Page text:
Sled pulls are a simple and effective tool to improve speed, strength and power. But how do you use and programme them to improve your sprinting speed. This article is going to cover exactly that.
What do we mean by sled pulls?
First things first, ‘sled pulls’ can mean a whole bunch of different things. You could be walking backwards and pulling, or performing a rowing type pull, or pulling a sled behind you as you sprint. In this article we’re going to be mainly talking about this last version, sprint sled pulls.
What do sled pulls help with?
Sled pulls are typically thought of as useful for building power and strength. I’ve even heard them referred to as ‘strength-based cardio.’ Realistically it depends which version of the sled pull you perform, as well as how you structure your session in terms of sets, reps and loads.
In applied sport science and strength and conditioning contexts, sled pulls are used to improve the acceleration mechanics of your sprint, with theoretical and applied models showing that they allow you to generate more horizontal ground reaction force.
Is pulling a sled a good workout?
Yes, sled pulling is a great workout. Sled pulls can be used to build strength and power, and to build stability throughout the hips, glutes, calves, hamstrings, quads, and core. They’re also simple, effective and safe for more people to use.
Does pulling sled make you faster?
Sled pulling for sprints (resisted sprint training) can improve your acceleration for sprints, which will make your total sprint time faster. However, resisted sprints will not improve your maximal sprinting velocity.
The same meta-analysis also suggests that whilst sled pulls do create an improvement in acceleration and total sprint time, this improvement is often similar to unweighted control groups, so the total impact of resisted sprints may be somewhat overrated in coaching and training circles.
How heavy should sled pulls be?
The amount of weight you pull on the sled can be anything from 10 to 75% of your bodyweight (and even beyond in some cases)
Research shows that loads within this range can all be effective, but that they have different impacts on the body, and the degree to which specific loads effects the sprinting velocity and mechanics of each person can vary significantly. So you might have one athlete whose velocity falls by 25% when using 36% bodyweight resistance, whereas another athlete might have to use 53% bodyweight for that same 25% drop in velocity to occur. This means that there is some trial and error involved.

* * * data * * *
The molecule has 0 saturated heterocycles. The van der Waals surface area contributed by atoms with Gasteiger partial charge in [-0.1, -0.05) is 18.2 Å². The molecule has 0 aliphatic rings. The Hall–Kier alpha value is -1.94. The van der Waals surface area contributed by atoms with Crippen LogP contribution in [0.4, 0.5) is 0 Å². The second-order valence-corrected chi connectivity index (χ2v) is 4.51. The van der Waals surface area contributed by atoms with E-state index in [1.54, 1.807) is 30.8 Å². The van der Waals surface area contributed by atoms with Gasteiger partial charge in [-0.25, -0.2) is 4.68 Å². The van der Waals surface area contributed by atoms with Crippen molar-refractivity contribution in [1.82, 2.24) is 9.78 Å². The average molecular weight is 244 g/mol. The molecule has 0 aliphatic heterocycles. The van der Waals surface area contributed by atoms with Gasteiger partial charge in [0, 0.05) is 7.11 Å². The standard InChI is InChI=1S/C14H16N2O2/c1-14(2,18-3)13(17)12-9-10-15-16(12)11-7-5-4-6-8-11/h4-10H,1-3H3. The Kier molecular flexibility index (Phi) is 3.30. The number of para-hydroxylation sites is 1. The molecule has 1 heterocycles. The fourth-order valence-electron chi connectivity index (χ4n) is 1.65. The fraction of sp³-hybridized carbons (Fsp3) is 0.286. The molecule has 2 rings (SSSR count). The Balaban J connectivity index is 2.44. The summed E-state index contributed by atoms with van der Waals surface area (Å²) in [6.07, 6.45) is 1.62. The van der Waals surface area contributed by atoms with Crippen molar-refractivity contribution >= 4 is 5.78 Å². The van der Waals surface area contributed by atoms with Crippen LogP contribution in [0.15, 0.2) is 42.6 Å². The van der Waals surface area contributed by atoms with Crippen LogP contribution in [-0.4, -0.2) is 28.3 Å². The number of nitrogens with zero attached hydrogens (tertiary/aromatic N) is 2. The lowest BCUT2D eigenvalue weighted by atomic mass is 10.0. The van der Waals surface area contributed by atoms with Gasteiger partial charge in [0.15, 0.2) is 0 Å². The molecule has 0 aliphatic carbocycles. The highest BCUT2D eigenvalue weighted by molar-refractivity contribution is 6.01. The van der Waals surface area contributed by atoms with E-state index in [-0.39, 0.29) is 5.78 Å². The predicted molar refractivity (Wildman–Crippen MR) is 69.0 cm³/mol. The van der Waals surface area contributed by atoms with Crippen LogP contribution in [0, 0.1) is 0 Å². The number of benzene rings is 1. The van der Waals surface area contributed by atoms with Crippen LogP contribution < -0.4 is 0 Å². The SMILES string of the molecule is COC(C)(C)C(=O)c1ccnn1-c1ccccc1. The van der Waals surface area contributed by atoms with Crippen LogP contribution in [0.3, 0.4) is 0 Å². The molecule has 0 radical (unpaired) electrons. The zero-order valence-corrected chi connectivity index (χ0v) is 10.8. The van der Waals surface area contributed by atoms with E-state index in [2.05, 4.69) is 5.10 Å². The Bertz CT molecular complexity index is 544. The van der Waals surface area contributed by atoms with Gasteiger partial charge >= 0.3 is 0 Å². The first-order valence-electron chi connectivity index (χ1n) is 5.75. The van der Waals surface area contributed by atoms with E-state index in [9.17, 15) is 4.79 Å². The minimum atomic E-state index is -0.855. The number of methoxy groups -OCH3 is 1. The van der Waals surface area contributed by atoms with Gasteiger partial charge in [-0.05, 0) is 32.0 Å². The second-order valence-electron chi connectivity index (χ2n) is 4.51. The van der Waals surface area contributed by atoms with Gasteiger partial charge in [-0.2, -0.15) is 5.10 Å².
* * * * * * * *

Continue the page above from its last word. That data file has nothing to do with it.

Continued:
Personally, considering force-velocity profiles, I would ere on the side of giving my naturally strong athletes lighter weights, and my naturally quick athletes slightly heavier weights.
How heavy is an unloaded sled?
The average sled weights anything from 20 to 75lb (10-35kg) depending on the type of sled, model and make.
How long should sled pulls be?
Sled pulls are often performed for general conditioning, hypertrophy and strength for bouts of 20-60 seconds. However, for improving sprint mechanics and acceleration, it’s best to think more in terms of metres.
- For a pure focus on acceleration, 20-30m sprints are perfect.
- For a mixed acceleration and maximal sprint stimulus, 30-60m is great.
How many sled sprints should you do?
Resisted sled sprints should follow very similar guidelines to unweighted sprints. Alcaraz et al’s systematic review suggests at least 160m per session, so this could be divided into something like 6 sets of 30m sprints, or 4 sets of 50m sprints. Quality over quantity.
The review also suggests a training frequency of two to three times per week.
What rest should I have in between sled pulls?
Rest at least 2 minutes in between resisted sled sprints. If you have more time, rests of 3+ minutes are ideal. Since you’re training for maximal acceleration and want your sprinting mechanics to be as close to perfect as possible, you want to be as fresh as possible for each set.
- Sled pulls, specifically resisted sled sprints, are a useful tool that may improve your sprinting speed.
- This improvement is mainly likely to come through improving your acceleration mechanics, and teaching you to exert more force horizontally.
- There’s is no such thing as an ‘ideal’ load to use, and the effect that load has on each individual is different, so some trial and error is needed to find what suits each athlete best.
- Sled pull sprints should be performed for something in the region of 3 to 7 sets of 20-70m, with around 2-3 minutes rest between sets, or more if needed.
- Another way we can use sleds, is to push them – if you would like to learn more, check out our article sled pushes vs sled pulls.
References / Further Reading
Alcaraz et al (2018) – The Effectiveness of Resisted Sled Training (RST) for Sprint Performance: A Systematic Review and Meta-analysis.
Cahill et al (2019) – Sled-Pull Load-Velocity Profiling and Implications for Sprint Training Prescription in Young Male Athletes. Sports.
Pantoja et al (2018) – Effect of weighted sled towing on sprinting effectiveness, power and force-velocity relationship.
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Alex is the Owner and Head Coach of Character Strength & Conditioning, and specialises in strength & power development for athletes.
He currently works as a Tutor & Educator for British Weightlifting, and has previously delivered S&C support to gymnastics and swimming talent pathways.